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Create symbolic links & directory junctions (hard & soft file system links)

Posted February 2007 by Steve Sinchak

Windows Vista includes a great little utility that allows users to finally make soft and hard file system links in the file system.  This can be very useful from a software compatibility standpoint as well as a great way to organize your computer.  Unlike a shortcut, a link is at the file system level and can be used to create an alias for a file or folder that is in a different location.  For example, you can create a hard link (Directory junction) called c:\win that points to c:\windows\system32. After the link is created, you can open up command prompt or explorer and browse to c:\win and you will see the contents of c:\windows\system32. This is not a new technology, it has actually been a core Linux and Unix feature for as far as I can remember but it is nice to finally have it in Windows Vista.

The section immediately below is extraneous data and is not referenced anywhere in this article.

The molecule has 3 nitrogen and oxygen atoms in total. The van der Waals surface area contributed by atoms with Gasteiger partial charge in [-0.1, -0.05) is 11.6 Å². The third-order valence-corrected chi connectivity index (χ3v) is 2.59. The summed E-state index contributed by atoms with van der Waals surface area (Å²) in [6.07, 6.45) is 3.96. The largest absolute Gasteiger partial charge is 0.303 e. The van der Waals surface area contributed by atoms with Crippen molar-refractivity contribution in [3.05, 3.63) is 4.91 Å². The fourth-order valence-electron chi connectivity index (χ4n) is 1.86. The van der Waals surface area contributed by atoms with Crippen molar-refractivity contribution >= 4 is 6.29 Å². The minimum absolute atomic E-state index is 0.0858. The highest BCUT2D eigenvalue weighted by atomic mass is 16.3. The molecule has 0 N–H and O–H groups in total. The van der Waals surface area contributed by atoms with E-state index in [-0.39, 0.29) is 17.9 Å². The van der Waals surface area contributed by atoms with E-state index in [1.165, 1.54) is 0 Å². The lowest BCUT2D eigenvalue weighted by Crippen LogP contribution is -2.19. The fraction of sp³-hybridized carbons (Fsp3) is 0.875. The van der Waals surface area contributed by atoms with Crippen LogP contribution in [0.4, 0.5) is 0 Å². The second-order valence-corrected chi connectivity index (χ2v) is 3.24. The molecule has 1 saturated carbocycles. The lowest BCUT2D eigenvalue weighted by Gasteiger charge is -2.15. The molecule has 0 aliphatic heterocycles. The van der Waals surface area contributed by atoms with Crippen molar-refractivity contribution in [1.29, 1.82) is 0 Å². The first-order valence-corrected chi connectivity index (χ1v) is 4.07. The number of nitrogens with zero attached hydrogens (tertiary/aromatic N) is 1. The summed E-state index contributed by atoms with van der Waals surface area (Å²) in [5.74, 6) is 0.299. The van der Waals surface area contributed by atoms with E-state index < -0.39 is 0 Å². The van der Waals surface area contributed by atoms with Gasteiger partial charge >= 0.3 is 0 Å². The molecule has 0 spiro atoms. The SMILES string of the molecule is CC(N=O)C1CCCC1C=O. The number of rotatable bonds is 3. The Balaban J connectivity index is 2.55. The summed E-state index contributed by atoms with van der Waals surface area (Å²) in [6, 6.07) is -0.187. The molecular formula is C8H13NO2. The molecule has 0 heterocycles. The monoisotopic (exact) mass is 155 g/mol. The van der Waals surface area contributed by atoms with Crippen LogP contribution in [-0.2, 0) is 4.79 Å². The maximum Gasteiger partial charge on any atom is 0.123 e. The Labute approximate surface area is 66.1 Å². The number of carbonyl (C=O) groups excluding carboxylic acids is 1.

Links can be created with the mklink command line utility.

MKLINK [[/D] | [/H] | [/J]] Link Target
        /D      Creates a directory symbolic link.  Default is a file  
                symbolic link.  
        /H      Creates a hard link instead of a symbolic link.  
        /J      Creates a Directory Junction.  
        Link    specifies the new symbolic link name.  
        Target  specifies the path (relative or absolute) that the new link  
                refers to.

Let's say that you want to create a directory junction like I mentioned earlier called c:\win that points to c:\windows\system32:

  1. Open up an Administrative Level command prompt.
  2. Run: mklink /j c:\win c:\windows\system32

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